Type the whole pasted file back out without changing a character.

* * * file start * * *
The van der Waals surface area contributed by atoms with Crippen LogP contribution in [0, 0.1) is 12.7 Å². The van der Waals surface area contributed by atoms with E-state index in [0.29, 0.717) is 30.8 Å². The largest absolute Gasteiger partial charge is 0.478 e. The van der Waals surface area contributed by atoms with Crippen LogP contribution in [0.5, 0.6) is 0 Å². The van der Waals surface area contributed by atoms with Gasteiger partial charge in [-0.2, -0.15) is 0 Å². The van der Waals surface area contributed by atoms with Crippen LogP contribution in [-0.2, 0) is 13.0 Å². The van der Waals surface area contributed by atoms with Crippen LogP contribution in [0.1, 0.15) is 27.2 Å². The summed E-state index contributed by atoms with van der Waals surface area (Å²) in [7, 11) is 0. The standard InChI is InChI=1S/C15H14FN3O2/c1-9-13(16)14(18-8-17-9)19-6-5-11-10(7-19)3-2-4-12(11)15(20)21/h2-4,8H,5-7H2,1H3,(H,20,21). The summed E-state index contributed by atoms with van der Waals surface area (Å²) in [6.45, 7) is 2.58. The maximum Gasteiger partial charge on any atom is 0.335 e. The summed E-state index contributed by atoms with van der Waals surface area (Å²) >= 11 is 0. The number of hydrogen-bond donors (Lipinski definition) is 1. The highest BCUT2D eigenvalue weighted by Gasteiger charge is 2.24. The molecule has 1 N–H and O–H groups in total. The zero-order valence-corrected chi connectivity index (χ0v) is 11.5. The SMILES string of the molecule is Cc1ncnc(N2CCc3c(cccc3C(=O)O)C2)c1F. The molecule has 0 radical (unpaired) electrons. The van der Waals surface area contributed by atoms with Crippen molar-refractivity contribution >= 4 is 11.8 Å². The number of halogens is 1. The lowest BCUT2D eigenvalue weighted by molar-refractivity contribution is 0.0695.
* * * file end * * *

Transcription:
The van der Waals surface area contributed by atoms with Crippen LogP contribution in [0, 0.1) is 12.7 Å². The van der Waals surface area contributed by atoms with E-state index in [0.29, 0.717) is 30.8 Å². The largest absolute Gasteiger partial charge is 0.478 e. The van der Waals surface area contributed by atoms with Crippen LogP contribution in [0.5, 0.6) is 0 Å². The van der Waals surface area contributed by atoms with Gasteiger partial charge in [-0.2, -0.15) is 0 Å². The van der Waals surface area contributed by atoms with Crippen LogP contribution in [-0.2, 0) is 13.0 Å². The van der Waals surface area contributed by atoms with Crippen LogP contribution in [0.1, 0.15) is 27.2 Å². The summed E-state index contributed by atoms with van der Waals surface area (Å²) in [7, 11) is 0. The standard InChI is InChI=1S/C15H14FN3O2/c1-9-13(16)14(18-8-17-9)19-6-5-11-10(7-19)3-2-4-12(11)15(20)21/h2-4,8H,5-7H2,1H3,(H,20,21). The summed E-state index contributed by atoms with van der Waals surface area (Å²) in [6.45, 7) is 2.58. The maximum Gasteiger partial charge on any atom is 0.335 e. The summed E-state index contributed by atoms with van der Waals surface area (Å²) >= 11 is 0. The number of hydrogen-bond donors (Lipinski definition) is 1. The highest BCUT2D eigenvalue weighted by Gasteiger charge is 2.24. The molecule has 1 N–H and O–H groups in total. The zero-order valence-corrected chi connectivity index (χ0v) is 11.5. The SMILES string of the molecule is Cc1ncnc(N2CCc3c(cccc3C(=O)O)C2)c1F. The molecule has 0 radical (unpaired) electrons. The van der Waals surface area contributed by atoms with Crippen molar-refractivity contribution >= 4 is 11.8 Å². The number of halogens is 1. The lowest BCUT2D eigenvalue weighted by molar-refractivity contribution is 0.0695.